Again, this seems to be simple denial of the truth. It would be difficult to find any Christian that is doing it simply because it is worth doing, and that their actions through doing it are for the Glory of God. For many, at the back of their minds is the promise of Eternal Life if they managed to live well, or perhaps of pleasing God. While Christians would affirm that these motives are more fulfilling motives, they are at the very center, selfish motives. The focus is not about what God has asked, but what God will do for me in that situation. God will be proud of my actions, and therefore grant Eternal Life.
The moment we allow for some leeway in some-how privileging the Christian thinking above others, we are in a very real way ignoring the deep-held Christian view of Sin, that it is about being prideful.
We therefore need to take another look at this situation, and it raises some very difficult theological questions.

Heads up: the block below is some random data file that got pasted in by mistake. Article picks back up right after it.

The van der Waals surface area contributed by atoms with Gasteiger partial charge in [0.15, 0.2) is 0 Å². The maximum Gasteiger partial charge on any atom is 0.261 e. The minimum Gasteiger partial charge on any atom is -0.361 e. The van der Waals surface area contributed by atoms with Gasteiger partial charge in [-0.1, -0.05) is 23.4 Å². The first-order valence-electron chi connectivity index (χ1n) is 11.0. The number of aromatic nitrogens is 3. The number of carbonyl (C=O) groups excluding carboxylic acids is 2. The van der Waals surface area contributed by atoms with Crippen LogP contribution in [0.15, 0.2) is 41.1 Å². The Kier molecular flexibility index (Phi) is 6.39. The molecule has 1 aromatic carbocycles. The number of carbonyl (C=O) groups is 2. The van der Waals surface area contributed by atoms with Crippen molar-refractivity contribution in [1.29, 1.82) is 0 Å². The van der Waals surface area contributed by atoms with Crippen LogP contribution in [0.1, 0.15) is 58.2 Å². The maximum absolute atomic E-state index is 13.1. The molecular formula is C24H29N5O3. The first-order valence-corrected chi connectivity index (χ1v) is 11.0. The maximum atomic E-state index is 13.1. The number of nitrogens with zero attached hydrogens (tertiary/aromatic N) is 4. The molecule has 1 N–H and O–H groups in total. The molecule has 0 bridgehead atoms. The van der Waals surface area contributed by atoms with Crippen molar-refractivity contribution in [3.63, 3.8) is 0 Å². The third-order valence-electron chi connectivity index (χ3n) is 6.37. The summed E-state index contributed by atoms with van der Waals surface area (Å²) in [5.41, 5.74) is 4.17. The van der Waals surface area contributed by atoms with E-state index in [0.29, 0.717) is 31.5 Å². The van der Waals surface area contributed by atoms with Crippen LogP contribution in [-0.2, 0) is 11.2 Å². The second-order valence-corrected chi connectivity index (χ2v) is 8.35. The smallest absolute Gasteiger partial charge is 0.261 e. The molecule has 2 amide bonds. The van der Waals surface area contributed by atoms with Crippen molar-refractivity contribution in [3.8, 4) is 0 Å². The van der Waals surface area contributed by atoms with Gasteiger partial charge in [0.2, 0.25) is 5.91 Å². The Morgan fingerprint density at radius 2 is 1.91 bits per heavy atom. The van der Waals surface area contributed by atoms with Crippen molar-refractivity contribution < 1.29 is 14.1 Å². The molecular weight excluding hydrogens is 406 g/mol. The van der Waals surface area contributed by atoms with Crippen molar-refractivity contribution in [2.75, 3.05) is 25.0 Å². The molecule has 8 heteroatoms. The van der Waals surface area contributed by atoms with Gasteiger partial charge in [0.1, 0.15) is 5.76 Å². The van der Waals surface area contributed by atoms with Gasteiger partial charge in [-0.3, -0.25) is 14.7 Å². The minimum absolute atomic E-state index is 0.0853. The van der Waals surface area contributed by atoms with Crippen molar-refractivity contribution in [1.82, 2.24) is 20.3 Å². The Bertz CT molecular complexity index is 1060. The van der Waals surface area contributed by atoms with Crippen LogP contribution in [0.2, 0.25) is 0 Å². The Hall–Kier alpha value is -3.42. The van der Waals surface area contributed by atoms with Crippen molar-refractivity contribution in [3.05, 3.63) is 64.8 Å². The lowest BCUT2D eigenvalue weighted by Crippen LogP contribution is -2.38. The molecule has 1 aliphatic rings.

1. If someone can be good without God, why do we need God?
2. If someone can be good without God, what use is salvation?
These are two very deep questions that both deserve an answer.
I have often thought that the notion of needing God in the modern understanding has lost some of it’s force. God is the force which drives, binds us, and calls us to always seek to do that which will build up his kingdom. He also ensures that we do not do these things in our own power, but enables us through his Holy Spirit to do these things.
It is the very understanding of that self-same Kingdom that gives us the beginning of our theological exploration. Jesus said “The first will become last, and the last will become first” (citation needed). It seems, on the face of it, very hierarchical. Rather, it is a reminder to us that we are to seek the place of humility, not for the sake of humility (for that is pride and ego), but because it is from that place that we can better serve.